In Muhammad v. Florida, 782 So. 2d 343, 363-364 (Fla.), cert. denied, 122 S. Ct. 323 (2001), the court held, as a matter of state law, that the sentencing judge had erred in placing great weight on the verdict of the advisory jury, because the defendant (who was representing himself) had refused to put on mitigating evidence. The court then discussed "prospective procedures" that should apply on re-sentencing, including possible appointment of counsel to present mitigating evidence, if the defendant again refused to put on mitigating evidence. Id. at 364. The defendant did not raise any claim that such an appointment of counsel would conflict with his assertion of his right to self- representation, and the court did not address any such claim. The same is true in Klokoc v. State, 589 So. 2d 219 (Fla. 1991), where special counsel was appointed to present mitigating evidence after the defendant instructed his counsel not to do so. Although Klokoc also sought to waive his appeal, the court reduced the death sentence to life imprisonment because of the mitigating circumstances; it did not address any claim under Faretta.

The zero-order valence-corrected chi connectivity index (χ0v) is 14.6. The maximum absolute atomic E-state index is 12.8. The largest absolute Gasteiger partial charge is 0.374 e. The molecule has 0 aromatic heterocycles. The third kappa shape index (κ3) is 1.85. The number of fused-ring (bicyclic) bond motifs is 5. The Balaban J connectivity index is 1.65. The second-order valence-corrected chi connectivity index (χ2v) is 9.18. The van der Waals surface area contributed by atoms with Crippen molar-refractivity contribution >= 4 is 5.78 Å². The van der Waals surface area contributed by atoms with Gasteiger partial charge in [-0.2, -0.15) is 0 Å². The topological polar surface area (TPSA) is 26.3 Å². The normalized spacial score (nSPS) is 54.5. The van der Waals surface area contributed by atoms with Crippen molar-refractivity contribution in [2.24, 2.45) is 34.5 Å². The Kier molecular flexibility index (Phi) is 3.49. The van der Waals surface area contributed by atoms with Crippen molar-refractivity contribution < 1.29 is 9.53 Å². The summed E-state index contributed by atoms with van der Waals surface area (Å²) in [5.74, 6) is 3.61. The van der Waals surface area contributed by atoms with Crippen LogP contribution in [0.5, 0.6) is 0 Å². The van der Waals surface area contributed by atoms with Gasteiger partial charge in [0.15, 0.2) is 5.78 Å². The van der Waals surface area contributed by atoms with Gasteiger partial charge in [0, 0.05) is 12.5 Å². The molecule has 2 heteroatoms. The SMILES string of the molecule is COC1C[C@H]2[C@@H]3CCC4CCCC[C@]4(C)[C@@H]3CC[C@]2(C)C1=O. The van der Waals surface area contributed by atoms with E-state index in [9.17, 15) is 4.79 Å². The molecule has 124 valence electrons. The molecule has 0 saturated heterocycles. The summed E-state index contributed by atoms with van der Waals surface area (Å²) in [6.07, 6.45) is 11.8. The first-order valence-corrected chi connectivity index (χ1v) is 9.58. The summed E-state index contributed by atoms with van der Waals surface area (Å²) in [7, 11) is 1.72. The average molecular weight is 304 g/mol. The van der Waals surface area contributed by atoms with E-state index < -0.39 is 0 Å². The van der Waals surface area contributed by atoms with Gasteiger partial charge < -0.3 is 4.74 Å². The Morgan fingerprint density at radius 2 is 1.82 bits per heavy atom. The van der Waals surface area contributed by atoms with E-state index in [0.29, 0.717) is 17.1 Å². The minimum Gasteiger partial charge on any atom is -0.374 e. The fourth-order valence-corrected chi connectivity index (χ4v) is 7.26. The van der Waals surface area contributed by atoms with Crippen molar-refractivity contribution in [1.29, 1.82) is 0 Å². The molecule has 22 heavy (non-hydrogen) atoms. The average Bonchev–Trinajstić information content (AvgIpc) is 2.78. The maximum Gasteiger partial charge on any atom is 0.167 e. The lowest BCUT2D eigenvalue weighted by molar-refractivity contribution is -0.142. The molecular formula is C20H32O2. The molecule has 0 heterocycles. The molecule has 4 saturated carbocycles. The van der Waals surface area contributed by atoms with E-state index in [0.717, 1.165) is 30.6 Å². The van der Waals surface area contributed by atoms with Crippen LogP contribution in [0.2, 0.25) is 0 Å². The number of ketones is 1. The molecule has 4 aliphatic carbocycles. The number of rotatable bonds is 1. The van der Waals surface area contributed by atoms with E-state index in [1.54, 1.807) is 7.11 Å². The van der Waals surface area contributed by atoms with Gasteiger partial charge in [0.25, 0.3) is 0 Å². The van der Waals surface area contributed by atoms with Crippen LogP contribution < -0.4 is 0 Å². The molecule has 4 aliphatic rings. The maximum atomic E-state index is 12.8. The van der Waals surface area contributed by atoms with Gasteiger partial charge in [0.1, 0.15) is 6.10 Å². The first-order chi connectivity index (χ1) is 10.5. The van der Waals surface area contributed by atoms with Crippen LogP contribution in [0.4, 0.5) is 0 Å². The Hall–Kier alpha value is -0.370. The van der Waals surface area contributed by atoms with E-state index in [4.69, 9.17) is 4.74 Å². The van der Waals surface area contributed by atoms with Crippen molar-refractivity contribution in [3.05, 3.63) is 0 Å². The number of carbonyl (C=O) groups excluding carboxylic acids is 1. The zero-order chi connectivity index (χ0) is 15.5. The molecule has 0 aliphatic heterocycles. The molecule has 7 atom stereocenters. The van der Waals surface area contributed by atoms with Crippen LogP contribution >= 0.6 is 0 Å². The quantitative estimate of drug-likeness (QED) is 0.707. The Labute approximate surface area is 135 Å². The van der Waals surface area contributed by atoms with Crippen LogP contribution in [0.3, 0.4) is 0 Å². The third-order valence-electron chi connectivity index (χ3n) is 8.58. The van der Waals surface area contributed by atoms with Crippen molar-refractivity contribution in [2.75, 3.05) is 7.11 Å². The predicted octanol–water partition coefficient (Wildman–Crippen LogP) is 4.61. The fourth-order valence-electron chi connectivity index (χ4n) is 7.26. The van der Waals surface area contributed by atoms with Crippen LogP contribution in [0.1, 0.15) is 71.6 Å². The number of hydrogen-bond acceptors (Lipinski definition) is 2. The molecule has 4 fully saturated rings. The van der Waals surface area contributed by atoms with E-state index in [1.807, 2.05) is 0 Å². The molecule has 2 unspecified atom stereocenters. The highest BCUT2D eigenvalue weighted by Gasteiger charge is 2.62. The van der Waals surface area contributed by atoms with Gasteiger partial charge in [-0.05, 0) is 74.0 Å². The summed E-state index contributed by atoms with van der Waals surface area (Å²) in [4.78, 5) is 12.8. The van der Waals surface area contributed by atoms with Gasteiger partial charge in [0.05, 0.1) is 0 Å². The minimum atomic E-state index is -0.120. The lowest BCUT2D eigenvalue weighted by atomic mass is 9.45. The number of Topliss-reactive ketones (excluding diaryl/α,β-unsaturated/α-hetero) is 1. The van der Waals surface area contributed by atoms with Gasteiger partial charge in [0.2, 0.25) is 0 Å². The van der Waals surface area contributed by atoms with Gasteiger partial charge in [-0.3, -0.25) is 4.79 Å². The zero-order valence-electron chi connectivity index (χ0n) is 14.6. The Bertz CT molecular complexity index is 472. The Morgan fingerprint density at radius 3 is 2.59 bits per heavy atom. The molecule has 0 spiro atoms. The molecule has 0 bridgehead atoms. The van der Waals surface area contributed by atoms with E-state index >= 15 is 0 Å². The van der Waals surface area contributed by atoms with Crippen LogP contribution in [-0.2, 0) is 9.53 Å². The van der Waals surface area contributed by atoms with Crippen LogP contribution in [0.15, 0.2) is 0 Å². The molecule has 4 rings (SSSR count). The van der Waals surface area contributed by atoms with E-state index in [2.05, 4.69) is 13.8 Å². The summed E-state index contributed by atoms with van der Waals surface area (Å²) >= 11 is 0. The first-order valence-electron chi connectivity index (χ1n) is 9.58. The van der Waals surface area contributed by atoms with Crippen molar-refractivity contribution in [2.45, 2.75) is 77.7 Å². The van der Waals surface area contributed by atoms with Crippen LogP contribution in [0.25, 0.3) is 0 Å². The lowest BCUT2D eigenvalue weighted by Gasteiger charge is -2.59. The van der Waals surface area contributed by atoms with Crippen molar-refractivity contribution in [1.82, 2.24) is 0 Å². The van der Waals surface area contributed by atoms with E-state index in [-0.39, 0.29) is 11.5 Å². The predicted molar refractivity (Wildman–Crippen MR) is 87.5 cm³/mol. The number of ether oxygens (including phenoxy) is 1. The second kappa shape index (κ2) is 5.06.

CONCLUSION

The petition for a writ of certiorari should be denied.

Respectfully submitted.

THEODORE B. OLSON
Solicitor General
MICHAEL CHERTOFF
Assistant Attorney General
STEVEN L. LANE
Attorney

OCTOBER 2002